Book Review: The Last of the President’s Men

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December 1, 2015 · Posted in Commentary 

 

“The Last of the President’s Men”
by Bob Woodward
Simon & Schuster

by Doug Weiskopf

When Richard Nixon was forced to resign as president in 1974 after a House Committee voted for articles of impeachment and Nixon’s friend in the Senate, Barry Goldwater, informed him that he faced a certain vote of expulsion from office, people thought they knew the worst of the man. He had allowed a cabal of White House aides to become involved in a myriad of illegal activities against American citizens and then took part in a massively organized cover-up of their crimes. It was further learned through the Senate Watergate Committee that Nixon had for years engaged in a large scale secret bombing campaign in Southeast Asia, including Vietnam, Cambodia, and Laos.

This year, however, new damning information has come out against Nixon, showing him to be not only the ‘crook” he so famously denied he was, but also arguably was clinically insane, according to Alexander P. Butterfield, who worked in closer proximity to Nixon than anyone for most of his presidency and ended up providing the fatal testimony to the Watergate Committee of the existence of the Oval Office taping system that ultimately brought Nixon down. In Bob Woodward’s new book, “The Last of the President’s Men” Butterfield’s life story and how he came to be Nixon’s chief office aid is examined.

Earlier this year we had already been given a glimpse into the mental pathology of Nixon from the HBO broadcast, “Nixon By Nixon: In His Own Words”, where newly released White House recordings taped between 1971 and 1973 were played, revealing Nixon as sounding quite paranoid and easily enraged at all whom he considered his mortal “enemies” (remember, he even compiled a secret “enemies list” of all those he believed were out to get him). Woodward’s latest book gives greater context to how Nixon became increasingly crazy-acting and affected all those around him to become corrupted, to the point where when what they did to serve their Commander In Chief came to light they ended up serving prison sentences.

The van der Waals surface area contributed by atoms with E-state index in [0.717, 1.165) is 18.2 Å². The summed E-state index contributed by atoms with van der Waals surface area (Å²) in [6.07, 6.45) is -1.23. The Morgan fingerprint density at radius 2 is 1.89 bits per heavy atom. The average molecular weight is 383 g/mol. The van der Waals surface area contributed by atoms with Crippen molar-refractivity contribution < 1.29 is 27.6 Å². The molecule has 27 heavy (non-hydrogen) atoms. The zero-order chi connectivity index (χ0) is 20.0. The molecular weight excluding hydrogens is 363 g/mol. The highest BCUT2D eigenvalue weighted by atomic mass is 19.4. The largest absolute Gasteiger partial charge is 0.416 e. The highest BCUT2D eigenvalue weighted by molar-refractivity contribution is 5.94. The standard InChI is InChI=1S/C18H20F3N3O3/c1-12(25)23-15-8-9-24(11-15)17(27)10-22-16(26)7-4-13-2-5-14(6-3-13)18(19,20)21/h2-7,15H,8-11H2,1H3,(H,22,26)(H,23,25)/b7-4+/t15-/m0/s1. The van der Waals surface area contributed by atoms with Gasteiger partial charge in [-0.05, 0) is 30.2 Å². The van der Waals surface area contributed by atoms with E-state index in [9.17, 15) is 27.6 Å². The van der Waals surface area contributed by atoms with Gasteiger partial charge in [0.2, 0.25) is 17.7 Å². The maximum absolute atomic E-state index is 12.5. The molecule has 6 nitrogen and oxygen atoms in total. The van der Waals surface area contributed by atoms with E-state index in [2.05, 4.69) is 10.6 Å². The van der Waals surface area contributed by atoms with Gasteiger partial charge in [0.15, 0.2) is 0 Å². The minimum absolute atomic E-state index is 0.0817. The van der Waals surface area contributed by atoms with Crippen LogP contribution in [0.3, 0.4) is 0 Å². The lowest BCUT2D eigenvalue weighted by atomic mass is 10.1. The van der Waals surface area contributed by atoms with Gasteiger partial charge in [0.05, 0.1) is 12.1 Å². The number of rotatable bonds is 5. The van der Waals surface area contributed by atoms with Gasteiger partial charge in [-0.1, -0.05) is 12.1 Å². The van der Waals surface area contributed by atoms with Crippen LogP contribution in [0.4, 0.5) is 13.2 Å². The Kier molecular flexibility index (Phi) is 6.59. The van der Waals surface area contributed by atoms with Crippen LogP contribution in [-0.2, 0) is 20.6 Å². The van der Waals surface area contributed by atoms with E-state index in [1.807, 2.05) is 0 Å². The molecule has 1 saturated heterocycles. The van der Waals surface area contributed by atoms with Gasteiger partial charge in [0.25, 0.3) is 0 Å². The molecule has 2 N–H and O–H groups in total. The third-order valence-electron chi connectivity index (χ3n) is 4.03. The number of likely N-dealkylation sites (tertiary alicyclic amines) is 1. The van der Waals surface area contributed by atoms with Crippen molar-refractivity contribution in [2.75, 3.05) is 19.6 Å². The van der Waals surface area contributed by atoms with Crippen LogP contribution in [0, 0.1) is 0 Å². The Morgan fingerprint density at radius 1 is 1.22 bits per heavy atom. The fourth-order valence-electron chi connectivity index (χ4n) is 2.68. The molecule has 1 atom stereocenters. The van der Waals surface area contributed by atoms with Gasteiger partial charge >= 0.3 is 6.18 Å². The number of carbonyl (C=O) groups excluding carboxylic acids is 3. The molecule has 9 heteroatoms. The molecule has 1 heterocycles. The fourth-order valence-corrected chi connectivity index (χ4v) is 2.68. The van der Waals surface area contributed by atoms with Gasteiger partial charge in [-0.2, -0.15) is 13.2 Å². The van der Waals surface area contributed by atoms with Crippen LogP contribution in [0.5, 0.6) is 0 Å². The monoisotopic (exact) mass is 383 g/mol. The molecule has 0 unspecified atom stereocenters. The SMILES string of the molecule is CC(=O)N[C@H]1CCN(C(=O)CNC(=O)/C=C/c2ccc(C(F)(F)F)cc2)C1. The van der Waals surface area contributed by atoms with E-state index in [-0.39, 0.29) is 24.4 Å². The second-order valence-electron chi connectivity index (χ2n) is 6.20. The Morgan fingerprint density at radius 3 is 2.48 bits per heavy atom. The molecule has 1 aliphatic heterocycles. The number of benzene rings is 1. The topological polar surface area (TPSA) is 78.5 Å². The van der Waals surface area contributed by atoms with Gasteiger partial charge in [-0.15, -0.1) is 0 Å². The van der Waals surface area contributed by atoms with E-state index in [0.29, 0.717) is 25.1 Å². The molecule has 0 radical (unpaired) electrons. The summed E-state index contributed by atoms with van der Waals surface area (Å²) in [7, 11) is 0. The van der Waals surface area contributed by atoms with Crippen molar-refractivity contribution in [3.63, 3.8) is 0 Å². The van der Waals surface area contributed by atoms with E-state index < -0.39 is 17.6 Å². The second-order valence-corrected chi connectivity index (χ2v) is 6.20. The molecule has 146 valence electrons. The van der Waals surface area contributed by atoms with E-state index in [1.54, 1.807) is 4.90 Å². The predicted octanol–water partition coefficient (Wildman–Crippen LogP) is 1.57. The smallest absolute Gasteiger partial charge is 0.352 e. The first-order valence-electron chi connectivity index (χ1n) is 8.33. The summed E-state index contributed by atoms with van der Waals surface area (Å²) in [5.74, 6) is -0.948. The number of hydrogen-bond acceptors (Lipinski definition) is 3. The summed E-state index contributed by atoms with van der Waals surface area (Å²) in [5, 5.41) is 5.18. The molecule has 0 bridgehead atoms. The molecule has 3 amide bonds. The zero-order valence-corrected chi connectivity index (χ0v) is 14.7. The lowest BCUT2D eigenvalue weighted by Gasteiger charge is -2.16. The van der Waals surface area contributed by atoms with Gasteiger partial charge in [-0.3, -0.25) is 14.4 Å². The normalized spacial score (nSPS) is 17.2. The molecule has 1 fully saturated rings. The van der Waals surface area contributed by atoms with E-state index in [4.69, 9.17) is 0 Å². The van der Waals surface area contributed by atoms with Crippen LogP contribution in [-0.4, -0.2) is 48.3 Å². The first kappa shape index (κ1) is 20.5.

In the case of Alexander Butterfield one gets the sense of reading a chapter from the book written by Albert Speer about his time in the service of Adolf Hitler, in which both were functionaries who claimed to feel uncomfortable in their roles as important cogs in a vast machine that was not functioning in any moral or sane way. Yet year after year Butterfield and Speer went along with what they said later they knew was wrong in working for their leader and the others around him, who were not as queasy in following orders.